1. If you are struggling with one of the eating disorders then set up extra support options during the season. This will allow you to call or visit someone when you are tempted to give in or you are struggling to cope with negative thoughts or emotions. Reach for the phone instead of the food and give your support person a call.
2. Ask someone that you trust to act as a reality check for you during the holidays when it comes to food. This individual can help prepare a plate for you, recommend whether your portion sizes are correct, and even help you determine when you have had enough or if your food intake is not sufficient.
3. People who struggle with eating disorders need to place a focus on time spent together. Plan an event where the food items offered are less important than the activities and events scheduled. Invite others to an evening of holiday games and cheer, with non alcoholic beverages and healthy nibbles for them to snack on.
4. Make sure that you give yourself plenty of down time during the holidays. This time of year can mean many invitations and events to attend, leaving you short on time that you need to relax and unwind. Learn to say no and politely decline invitations that are not a priority for you. When you are tired or stressed you are more likely to give in to unhealthy eating patterns so avoid these factors at all costs.
1. Dealing with eating disorders during this season can be hard, but it will be easier if you eat regularly and plan ahead when you will be attending social events. It is a mistake to skip meals or to eat in a pattern that is not reasonable because you may have indulged before.
2. Carefully choose the events that you attend during the holidays. Before you go eat something so that you do not arrive famished. This will help you stick to the plan and the foods that are acceptable and help you avoid overeating or being tempted in other ways. It is okay to turn down invitations if you feel the events pose a risk to your recovery and well being.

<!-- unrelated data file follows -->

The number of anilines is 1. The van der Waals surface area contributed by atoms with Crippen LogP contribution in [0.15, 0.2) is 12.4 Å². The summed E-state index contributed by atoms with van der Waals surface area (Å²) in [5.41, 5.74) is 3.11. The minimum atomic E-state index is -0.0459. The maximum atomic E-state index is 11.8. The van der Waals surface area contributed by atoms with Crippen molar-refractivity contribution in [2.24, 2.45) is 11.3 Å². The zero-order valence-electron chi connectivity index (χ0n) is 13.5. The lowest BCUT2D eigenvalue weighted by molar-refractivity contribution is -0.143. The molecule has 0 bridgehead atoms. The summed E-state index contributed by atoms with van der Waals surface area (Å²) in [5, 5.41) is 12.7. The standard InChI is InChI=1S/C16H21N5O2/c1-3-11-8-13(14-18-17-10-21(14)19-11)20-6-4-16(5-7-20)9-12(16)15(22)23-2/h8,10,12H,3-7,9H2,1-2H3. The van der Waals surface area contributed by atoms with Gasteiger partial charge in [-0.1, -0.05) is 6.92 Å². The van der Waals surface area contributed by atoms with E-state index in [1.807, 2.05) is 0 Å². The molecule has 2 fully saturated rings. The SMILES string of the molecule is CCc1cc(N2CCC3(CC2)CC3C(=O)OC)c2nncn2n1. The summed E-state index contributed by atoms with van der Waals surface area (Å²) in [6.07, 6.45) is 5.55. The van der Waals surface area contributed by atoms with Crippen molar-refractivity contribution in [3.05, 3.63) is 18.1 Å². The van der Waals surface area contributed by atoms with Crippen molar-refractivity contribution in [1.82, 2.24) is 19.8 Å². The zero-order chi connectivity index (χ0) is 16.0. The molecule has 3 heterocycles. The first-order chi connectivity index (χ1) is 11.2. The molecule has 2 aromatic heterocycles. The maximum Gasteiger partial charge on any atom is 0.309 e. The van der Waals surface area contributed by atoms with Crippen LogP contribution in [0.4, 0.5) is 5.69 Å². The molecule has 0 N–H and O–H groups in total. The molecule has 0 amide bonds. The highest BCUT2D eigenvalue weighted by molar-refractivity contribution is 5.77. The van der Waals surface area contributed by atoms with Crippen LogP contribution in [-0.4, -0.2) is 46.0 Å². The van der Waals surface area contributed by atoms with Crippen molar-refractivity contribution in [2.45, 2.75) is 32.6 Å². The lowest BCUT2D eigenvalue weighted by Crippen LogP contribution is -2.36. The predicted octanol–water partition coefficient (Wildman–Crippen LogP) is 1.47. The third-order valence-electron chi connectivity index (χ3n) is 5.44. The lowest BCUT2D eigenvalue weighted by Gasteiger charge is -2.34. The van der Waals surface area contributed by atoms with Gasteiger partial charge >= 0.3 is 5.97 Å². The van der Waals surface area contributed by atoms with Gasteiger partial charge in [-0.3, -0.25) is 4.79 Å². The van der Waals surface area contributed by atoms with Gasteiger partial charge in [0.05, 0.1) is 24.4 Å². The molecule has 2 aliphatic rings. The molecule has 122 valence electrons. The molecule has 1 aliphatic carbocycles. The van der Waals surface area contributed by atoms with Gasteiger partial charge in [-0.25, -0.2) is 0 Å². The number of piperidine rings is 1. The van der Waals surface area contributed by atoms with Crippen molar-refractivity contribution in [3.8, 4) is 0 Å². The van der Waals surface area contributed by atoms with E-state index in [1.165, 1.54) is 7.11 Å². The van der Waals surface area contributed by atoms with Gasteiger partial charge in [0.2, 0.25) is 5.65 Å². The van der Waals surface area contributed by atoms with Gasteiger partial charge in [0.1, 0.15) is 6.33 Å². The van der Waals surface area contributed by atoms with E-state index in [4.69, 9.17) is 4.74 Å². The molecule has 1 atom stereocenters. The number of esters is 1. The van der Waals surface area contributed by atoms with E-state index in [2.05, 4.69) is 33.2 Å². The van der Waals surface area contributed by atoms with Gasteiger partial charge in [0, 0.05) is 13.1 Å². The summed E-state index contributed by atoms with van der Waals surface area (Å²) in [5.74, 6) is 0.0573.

3. Talk about any questions or anxieties that you have concerning eating disorders with your treatment team and your support group ahead of time. These individuals may be able to help you get through the season without any additional problems, and keep you on track with your treatment plan.
4. Before you go anywhere for the holidays know what to expect and make sure that there are no unpleasant surprises. If you have a binge eating disorder then going to a cookie swap party may be a bad idea and it may be better to decline this invitation so that you are not tempted to give in.
5. Focus on fun instead of food. Spending time with family and friends can help you enjoy the season without the focus always being on what is served and what you eat. Bring along a few healthy snacks to nibble on during the event. If anyone asks simply tell them you are currently following a special diet that your doctor recommended.
The holidays are supposed to be a time of joy, with celebrations and fun parties to commemorate this time of year. For some with mental illness nothing could be further from the truth and the holidays may be an agonizing time that offers little joy or happiness. These individuals want to be happy and share in the festivities but they are not able for a variety of reasons. The Christmas season can be a time of loneliness and depression for individuals who have one or more mental disorders, and this can make their condition worse instead of bring joy and peace. A common misconception is that these individuals should simply snap out of it but this is not actually possible. Mental illness is as real as physical illness and disease. You wouldn’t tell someone with pneumonia to simply suck it up and get better and the same goes for any mental disorder.
If you or someone you love suffers from mental illness there are some things you can do to make the holidays better this year. Don’t skip any treatment sessions if you are already in treatment. If you are not receiving treatment for mental health problems then now is the time to get started on it. There is treatment available which can help you take your life back. If a loved one struggles with a mental disorder offer support. Go with them to therapy, and let them know that you are there is they need anything at all. Don’t wait until symptoms worsen or the mental illness spirals out of control.